Helena Sites

Helena Walking Tour
Two women chat at the end of Cutler Street in Helena, c. 1885. Photo Credit: MHS 954-187.

Two women chat at the end of Cutler Street in Helena, c. 1885. Photo Credit: MHS 954-187.

Ellen Baumler uses forty-one sites to detail the stories of Helena women and the institutions they founded, including St. Peter’s Hospital, Intermountain Children’s Home, the YWCA, Carroll College’s nursing program, and the Florence Crittendon Home. Bootleggers and nuns, boardinghouse keepers and music teachers, prostitutes and doctors, attorneys and clubwomen, suffragists and second-wave feminists all make their appearance in these pages, as they did on Helena’s streets. You can download a PDF of this place-based guide by clicking hereReturn to Top

Bridgewater House, 502 Peosta, Helena
Members of the Bridgewater family at their Helena home, 1925. Photo courtesy the State Historic Preservation Office.

Members of the Bridgewater family at their Helena home, 1925. Photo courtesy the State Historic Preservation Office.

During the early 1890s, diverse groups of people—of different religions, ethnicities, and economic status—strove to make Helena a prosperous and welcoming community. Hattie Haight purchased the house at 502 Peosta Avenue in 1891 and lived there until 1893. While in residence, her home hosted the Baptist Church’s Immanuel Mission, which catered to the multi-ethnic, working-class neighborhood. When her husband took ill and died in 1894, Haight retained the home for its rental income. She used the money to support herself and her two small children. She sold the house in 1896 and eventually moved to live near her husband’s family in New York State. When an active and admired African American family moved into the house in 1915, it became a socially significant place for Helena’s black community. Mamie Bridgewater was the widow of Samuel Bridgewater, a veteran of the Twenty-fourth Infantry, a segregated black unit of the Army. When her husband died in 1912, Mamie moved herself and her five children closer to town from the Fort Harrison area west of Helena and worked as a domestic. She continued this work throughout her life, always scraping enough together to care for her children and grandchildren.  Mamie Bridgewater was deeply religious, a leader of the Second Baptist Church, and socially active throughout her life. In 1915, she moved into the home at 502 Peosta, now known as the Bridgewater House. After Mamie Bridgewater died in 1950, her daughter Octavia continued to make her home at 502 Peosta. Octavia had graduated from Helen High School in 1925, and then attended the Lincoln School of Nursing, in New York, one of only two nursing schools exclusively for African Americans. She returned to Helena in 1930 with her nursing degree, but Montana hospitals refused to hire African American nurses, so she worked as a private nurse. At the onset of World War II, the Army Nurse Corps begrudgingly began to accept African American nurses into their ranks. Following the family tradition of service, Octavia Bridgewater joined the Army in 1942. During her military career, she earned the rank of First Lieutenant and received her officer’s training at the Tuskegee base hospital in Alabama. Her role in promoting and advocating for change in the military regarding African American nurses brought her a sense of pride and proved to be a life altering experience. Lieutenant Bridgewater returned to Helena and 502 Peosta after her honorable discharge in 1945. As racial barriers diminished, St. Peters Hospital began to hire black personnel. She served as a much beloved registered nurse in the maternity department at St. Peter’s Hospital until her retirement in the 1960s. Return to Top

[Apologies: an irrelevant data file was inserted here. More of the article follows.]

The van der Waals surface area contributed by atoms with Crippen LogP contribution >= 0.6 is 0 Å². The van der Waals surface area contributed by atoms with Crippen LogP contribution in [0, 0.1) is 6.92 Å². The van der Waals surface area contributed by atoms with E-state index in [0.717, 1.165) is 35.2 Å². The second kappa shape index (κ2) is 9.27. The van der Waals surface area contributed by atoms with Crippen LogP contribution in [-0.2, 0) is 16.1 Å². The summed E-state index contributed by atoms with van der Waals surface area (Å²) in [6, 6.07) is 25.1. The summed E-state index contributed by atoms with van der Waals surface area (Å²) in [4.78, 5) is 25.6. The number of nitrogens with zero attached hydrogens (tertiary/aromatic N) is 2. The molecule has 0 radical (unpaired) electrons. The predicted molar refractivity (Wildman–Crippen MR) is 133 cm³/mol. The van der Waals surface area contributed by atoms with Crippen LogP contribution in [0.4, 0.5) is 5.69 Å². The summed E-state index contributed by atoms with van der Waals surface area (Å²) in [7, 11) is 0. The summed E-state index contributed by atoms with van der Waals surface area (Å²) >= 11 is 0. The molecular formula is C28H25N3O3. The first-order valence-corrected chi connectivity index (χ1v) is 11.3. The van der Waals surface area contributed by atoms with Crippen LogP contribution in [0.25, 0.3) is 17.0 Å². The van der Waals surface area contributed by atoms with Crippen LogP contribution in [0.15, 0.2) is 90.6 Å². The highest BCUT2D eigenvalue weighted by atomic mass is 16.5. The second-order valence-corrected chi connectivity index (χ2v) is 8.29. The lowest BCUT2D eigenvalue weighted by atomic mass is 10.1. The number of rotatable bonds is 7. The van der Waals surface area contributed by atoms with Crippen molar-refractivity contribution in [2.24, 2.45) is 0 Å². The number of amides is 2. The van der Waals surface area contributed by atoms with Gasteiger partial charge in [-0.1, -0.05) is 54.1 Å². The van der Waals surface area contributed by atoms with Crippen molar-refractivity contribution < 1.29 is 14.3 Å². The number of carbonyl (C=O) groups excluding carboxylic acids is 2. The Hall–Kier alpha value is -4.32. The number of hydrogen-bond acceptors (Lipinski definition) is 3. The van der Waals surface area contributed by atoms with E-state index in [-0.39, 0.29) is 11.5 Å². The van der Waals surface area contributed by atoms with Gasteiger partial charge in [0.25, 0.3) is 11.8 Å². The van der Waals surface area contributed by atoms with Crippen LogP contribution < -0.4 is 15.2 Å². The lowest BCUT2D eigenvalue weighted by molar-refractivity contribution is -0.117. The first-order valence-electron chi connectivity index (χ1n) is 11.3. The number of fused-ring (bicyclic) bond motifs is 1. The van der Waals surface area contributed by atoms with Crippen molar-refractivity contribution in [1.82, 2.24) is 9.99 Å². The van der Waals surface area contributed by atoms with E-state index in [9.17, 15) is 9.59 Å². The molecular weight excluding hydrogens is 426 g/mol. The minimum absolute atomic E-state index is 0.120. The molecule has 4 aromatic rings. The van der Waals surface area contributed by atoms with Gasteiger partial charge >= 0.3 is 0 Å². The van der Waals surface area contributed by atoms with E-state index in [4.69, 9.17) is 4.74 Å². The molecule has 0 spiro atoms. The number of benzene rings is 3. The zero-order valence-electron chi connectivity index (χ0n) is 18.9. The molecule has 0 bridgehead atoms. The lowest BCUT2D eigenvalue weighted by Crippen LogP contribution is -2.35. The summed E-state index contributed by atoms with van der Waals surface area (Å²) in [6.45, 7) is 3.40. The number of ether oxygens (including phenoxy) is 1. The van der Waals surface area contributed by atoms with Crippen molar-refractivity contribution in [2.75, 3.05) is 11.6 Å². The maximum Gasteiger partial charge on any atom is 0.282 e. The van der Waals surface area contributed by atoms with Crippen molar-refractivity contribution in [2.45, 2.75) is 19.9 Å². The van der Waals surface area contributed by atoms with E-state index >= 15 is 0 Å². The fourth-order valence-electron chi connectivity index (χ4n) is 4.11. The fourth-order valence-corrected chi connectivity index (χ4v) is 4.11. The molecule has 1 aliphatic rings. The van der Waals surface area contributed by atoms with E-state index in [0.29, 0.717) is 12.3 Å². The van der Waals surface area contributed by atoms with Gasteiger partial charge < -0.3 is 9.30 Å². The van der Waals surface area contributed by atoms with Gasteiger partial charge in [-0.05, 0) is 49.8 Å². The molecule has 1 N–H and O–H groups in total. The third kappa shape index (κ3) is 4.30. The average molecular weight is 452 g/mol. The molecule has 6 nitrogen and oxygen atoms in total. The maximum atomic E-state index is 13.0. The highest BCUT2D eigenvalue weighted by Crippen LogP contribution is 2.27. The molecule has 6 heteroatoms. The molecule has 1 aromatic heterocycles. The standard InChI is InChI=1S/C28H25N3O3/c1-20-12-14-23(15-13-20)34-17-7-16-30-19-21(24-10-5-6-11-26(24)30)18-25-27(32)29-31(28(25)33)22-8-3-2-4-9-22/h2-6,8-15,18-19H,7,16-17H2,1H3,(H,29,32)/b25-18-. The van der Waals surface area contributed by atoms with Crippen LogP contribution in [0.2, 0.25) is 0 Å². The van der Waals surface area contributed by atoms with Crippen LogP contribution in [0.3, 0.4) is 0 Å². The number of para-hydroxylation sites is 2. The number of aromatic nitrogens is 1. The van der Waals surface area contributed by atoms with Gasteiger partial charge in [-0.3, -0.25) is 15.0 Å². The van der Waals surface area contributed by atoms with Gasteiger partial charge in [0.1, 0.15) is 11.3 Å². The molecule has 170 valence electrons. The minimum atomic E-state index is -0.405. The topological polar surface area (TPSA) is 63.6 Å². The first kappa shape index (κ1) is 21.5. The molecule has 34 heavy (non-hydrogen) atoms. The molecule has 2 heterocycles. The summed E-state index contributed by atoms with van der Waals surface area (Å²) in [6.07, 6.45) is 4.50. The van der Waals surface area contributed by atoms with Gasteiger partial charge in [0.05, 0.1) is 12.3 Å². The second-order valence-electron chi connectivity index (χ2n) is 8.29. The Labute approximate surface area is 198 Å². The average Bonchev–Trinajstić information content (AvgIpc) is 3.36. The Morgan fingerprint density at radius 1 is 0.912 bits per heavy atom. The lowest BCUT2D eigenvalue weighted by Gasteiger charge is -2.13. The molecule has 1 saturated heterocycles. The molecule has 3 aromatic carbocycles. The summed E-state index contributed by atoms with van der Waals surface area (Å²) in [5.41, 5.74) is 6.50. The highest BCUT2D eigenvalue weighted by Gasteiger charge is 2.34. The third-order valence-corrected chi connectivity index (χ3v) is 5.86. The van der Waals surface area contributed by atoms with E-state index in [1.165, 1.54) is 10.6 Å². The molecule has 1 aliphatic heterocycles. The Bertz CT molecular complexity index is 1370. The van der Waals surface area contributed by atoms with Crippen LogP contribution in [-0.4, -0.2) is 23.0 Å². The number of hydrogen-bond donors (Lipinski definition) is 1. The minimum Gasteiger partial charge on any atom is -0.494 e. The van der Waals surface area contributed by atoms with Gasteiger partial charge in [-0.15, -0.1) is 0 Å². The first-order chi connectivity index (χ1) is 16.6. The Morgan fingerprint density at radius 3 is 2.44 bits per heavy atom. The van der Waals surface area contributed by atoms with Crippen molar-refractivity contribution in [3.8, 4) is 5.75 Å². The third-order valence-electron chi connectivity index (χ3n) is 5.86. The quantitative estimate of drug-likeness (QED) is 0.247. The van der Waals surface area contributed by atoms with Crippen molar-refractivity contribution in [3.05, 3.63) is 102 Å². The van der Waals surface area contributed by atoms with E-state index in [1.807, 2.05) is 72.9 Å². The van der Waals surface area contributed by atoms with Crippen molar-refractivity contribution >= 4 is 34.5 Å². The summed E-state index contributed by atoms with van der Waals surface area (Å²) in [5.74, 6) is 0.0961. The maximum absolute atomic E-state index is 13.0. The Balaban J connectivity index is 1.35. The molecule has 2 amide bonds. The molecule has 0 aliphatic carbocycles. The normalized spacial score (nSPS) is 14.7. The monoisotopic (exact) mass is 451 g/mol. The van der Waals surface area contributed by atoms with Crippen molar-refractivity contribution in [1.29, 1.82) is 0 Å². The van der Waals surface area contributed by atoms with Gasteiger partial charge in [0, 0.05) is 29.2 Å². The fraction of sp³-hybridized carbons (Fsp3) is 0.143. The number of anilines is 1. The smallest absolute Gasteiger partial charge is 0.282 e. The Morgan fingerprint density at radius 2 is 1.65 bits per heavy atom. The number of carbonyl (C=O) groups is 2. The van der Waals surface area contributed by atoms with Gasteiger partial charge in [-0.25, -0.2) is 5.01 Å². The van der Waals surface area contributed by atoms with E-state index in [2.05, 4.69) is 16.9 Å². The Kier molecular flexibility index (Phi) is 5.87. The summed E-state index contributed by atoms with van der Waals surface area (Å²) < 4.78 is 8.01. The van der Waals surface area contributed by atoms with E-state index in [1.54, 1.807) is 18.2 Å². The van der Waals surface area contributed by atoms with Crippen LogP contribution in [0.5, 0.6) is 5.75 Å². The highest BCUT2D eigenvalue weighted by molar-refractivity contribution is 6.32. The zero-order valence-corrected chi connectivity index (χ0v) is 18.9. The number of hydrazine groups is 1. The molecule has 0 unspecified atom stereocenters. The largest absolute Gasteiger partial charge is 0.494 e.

Hester Suydam Boarding House, 209 W River St. Fromberg

Photo of the Hester Suydam boarding house, courtesy of Google Maps.

Photo of the Hester Suydam boarding house, courtesy of Google Maps.